Auto sales show August rebound
The largest automakers saw double-digit sales gains for the month, but in some cases that still wasn't enough for Wall Street.
After months of slow sales, car dealerships are finally seeing customers return. Automakers reported strong U.S. sales for August Thursday, with many showing double-digit growth.
The numbers signaled a nice rebound from July, when overall industry U.S. sales ticked up less than 1% from a year earlier. The last several months have been slow, in fact, and hopes are high that August may signal a change in momentum heading into the fall.
One analyst says in the following video that Ford and GM shares can double in the next year.
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General Motors (GM) sold 218,479 vehicles, an 18% gain from a year ago. Retail sales to consumers were the bright spot with a 22% increase, while fleet sales rose only 8%.
Still, the news wasn't good enough for Wall Street. Analysts were expecting a gain of at least 19%, and GM shares fell 4% Thursday to close at $23.03.
"GM has been on a bit of a roll," the chief executive of auto researcher Edmunds.com told Bloomberg. "The inventory shortage at Toyota and Honda has created an opportunity for everybody and they’re not letting it slip by."
The Chevrolet Cruze continued to be one of the automaker's hottest cars, topping 20,000 in sales for the fifth month in a row. Passenger cars and trucks saw an 18% sales spike, while crossover sales rose 17%.
The seasonally adjusted annual rate for light vehicles came in at 12.1 million units for August -- about what analysts expected -- according to industry tracking firm Autodata. That's up from 11.5 million in August of 2010, but down from 12.2 million in July of this year. Total industry unit deliveries rose 7.5% from August of 2010 and 1.2% from July of this year.
Hurricane Irene put a slight dent in August sales, as many dealerships along the East Coast closed for several days. Shoppers were distracted before and after the storm hit, and so some of August's sales may be pushed into September. Edmunds.com estimated that Irene hurt August auto sales by at least 10,000.
Ford (F) sales rose 11% for the month to 175,220, as the automaker ran into supply problems with its popular Focus compact. Analysts had been expecting a 14% increase.
A shortage of inventory caused Focus sales to drop by 9% to just over 14,000. And Ford's top-selling vehicle, the F-Series pickup, only gained 2.4% in the month to 48,795. Ford shares fell more than 2% to close at $10.85.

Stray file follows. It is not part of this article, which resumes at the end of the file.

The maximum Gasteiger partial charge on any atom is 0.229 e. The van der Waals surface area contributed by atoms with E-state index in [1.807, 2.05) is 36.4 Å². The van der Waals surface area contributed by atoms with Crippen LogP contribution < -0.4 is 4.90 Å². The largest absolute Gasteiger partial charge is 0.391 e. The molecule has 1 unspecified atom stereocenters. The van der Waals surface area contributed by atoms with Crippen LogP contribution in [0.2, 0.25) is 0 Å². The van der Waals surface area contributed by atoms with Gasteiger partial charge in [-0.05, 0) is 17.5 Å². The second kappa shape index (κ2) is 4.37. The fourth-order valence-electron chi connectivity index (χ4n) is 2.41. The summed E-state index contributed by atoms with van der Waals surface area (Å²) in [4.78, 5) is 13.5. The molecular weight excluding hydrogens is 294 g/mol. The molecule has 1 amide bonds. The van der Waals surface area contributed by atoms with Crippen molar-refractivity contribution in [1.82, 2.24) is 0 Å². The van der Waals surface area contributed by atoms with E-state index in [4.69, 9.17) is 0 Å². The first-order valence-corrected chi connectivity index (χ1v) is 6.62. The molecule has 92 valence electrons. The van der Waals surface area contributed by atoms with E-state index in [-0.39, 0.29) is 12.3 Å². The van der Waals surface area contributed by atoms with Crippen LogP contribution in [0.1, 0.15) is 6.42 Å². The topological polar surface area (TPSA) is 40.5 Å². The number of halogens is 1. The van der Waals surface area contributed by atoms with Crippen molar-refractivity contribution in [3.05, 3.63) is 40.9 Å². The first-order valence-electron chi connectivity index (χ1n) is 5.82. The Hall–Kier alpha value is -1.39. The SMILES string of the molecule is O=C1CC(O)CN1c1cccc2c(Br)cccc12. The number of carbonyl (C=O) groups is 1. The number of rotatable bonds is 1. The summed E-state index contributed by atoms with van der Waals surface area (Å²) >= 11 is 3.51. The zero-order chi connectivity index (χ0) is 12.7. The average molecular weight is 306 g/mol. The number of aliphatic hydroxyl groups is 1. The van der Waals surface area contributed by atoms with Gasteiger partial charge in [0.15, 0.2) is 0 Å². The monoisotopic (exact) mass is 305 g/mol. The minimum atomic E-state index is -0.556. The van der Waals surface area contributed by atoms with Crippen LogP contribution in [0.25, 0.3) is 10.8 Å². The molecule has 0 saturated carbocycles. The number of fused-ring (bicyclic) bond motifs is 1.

Unlike its two Detroit rivals, Chrysler was able to beat analyst expectations with a 30.6% increase in August sales to 130,119. Wall Street had only been looking for 16% to 21.2%.
Chrysler, majority owned by Italy's Fiat (FIATY), may have gained from a promotion during the month that offered no payments for 90 days. The Jeep division alone saw a 58% increase, maintaining a sales surge seen earlier this year.
With these sales, it's hard to believe that U.S. consumer confidence dropped to a two-year low in August. "Consumers are being cautious, and appropriately so, but they are not retrenching," GM sales executive Don Johnson said in a conference call Thursday. "All indications to us are that the industry is going to slowly grow for the rest of this year."
Toyota (TM) is still feeling the impact of the Japanese earthquake, posting a 12.7% drop in U.S. sales to 129,483. Analysts had expected an 11% slide. It was the third time in four months that Chrysler outsold Toyota in the U.S., CNBC reported. But investors didn't seem to mind, and Toyota's ADR share price closed down slightly to $71.17.
Nissan (NSANY) sales rose 19% to 91,541 units, and the company estimated that Hurricane Irene chopped 3,000 from that total. "I'm very encouraged by August," said Nissan executive Al Castignetti," according to The Wall Street Journal. "Had we not had Irene, it would have been a fantastic month. I think September will be very strong."
Honda (HMC) sales fell 27% in August to 82,321, and the company said it's still dealing with reduced supplies after the March earthquake in Japan. The Accord was the top-selling model, at 18,439 units, but that was still a 21% drop from a year ago. The company's ADR shares closed up 1% to $32.82.
Hyundai said it sold 58,505 vehicles, a 9% increase.
Volkswagen (VLKAY) sales rose 10.4% to 25,232. August had plenty of challenges, with Hurricane Irene and sliding consumer confidence, said Volkswagen of America chief executive Jonathan Browning. But the company has now seen seven straight months of double-digit growth in the U.S.
I really hate these articles that refer to what wall street thinks should have happened. Really, GM did 18% but WS expected 19% increase so "the market" downgraded their stock! What a bunch of crap. These financial types talk about "the market" as a living breathing thing. There are stories every day of some company having records profits or some company laying off employees then the financial media have to package that up and tell us why the market went up or down that day. Nobody knows, just look at your investment statements, it's a crap shoot.
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[BRIEFING.COM] The stock market ended the Tuesday session on a lower note after generally upbeat earnings took the back seat to geopolitical concerns. The S&P 500 (-0.5%) and Nasdaq Composite (-0.1%) ended on their lows, while the Russell 2000 (+0.3%) displayed relative strength.
Once again, market participants were focused on quarterly reports in the early going, but geopolitical worries overshadowed the impact of mostly better than expected earnings. Specifically, equities ... More
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